And while she conceded that Russia could continue its campaign of subversion, she insisted that in Latvia, “Putin’s influence on ethnic Russians is limited.”
That may all be true, but it may not be sufficient. On the one hand, most ethnic Russians in Ukraine opposed Moscow’s intervention, but that opposition did not block Russia from using a minority within a minority to advance its aims. As the ongoing violence in Ukraine shows, armed minorities can play a serious, even decisive role against more passive majorities.
Does Putin Plan to Test NATO in Latvia? | The Interpreter
The number of such questions which Putin would certainly have found inconvenient could be multiplied at will, Andrey Bilzhko, a Ukrainian journalist, says, but they all point to an even more immediate one: “Why should [ethnic] Russians who are living in the east of Ukraine, who were born there, and who studied there not love their native Ukraine?”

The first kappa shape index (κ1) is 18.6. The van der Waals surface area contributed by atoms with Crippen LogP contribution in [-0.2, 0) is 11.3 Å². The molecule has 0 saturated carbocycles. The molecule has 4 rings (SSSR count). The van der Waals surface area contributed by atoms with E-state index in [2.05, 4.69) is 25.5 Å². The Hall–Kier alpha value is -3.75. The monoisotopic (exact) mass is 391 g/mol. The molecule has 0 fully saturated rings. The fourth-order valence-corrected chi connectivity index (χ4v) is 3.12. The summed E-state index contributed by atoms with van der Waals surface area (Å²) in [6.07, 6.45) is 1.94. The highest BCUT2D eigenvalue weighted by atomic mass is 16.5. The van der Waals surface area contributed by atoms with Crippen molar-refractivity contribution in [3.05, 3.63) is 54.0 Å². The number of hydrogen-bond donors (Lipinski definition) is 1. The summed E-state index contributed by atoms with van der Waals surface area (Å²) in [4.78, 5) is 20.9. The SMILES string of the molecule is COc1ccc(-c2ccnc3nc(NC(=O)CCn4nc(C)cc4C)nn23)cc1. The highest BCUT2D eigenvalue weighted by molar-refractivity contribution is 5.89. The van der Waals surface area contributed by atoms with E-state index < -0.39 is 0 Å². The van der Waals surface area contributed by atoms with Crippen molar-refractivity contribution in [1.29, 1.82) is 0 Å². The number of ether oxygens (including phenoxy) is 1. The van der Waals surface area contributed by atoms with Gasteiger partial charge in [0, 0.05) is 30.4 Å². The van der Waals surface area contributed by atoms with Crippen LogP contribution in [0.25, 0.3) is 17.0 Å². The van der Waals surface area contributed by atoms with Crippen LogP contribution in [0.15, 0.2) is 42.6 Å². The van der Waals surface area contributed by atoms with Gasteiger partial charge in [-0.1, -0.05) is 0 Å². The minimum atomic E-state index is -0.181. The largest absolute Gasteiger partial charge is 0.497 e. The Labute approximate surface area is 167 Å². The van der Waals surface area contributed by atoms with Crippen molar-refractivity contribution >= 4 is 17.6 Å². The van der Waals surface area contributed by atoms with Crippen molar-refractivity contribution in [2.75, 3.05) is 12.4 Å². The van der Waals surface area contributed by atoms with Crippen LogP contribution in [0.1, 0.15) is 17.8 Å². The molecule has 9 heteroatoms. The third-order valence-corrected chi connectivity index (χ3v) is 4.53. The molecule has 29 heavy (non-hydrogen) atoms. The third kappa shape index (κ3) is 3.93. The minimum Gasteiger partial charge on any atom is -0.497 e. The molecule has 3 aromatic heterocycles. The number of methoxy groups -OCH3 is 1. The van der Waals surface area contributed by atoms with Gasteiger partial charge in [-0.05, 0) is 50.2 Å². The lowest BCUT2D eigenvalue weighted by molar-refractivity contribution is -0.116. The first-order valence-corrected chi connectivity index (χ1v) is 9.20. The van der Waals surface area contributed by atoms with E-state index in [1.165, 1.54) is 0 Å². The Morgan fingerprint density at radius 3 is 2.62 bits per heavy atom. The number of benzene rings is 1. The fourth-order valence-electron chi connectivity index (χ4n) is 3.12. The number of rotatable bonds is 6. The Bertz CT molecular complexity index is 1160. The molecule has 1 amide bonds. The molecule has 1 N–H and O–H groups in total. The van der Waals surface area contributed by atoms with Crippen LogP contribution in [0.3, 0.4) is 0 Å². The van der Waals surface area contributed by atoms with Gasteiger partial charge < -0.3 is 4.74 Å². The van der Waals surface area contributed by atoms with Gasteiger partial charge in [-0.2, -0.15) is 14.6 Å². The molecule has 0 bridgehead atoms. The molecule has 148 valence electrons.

If things are as bad for such people as Moscow insists, why, Blizhko continues, haven’t they left yet or why aren’t they leaving now? Who is it that supposedly is prohibiting them from speaking Russian? “Why precisely now is there such a desire to go to Russia,” while before February 2014, there wasn’t?
Five Inconvenient Questions Putin Wasn’t Asked | The Interpreter
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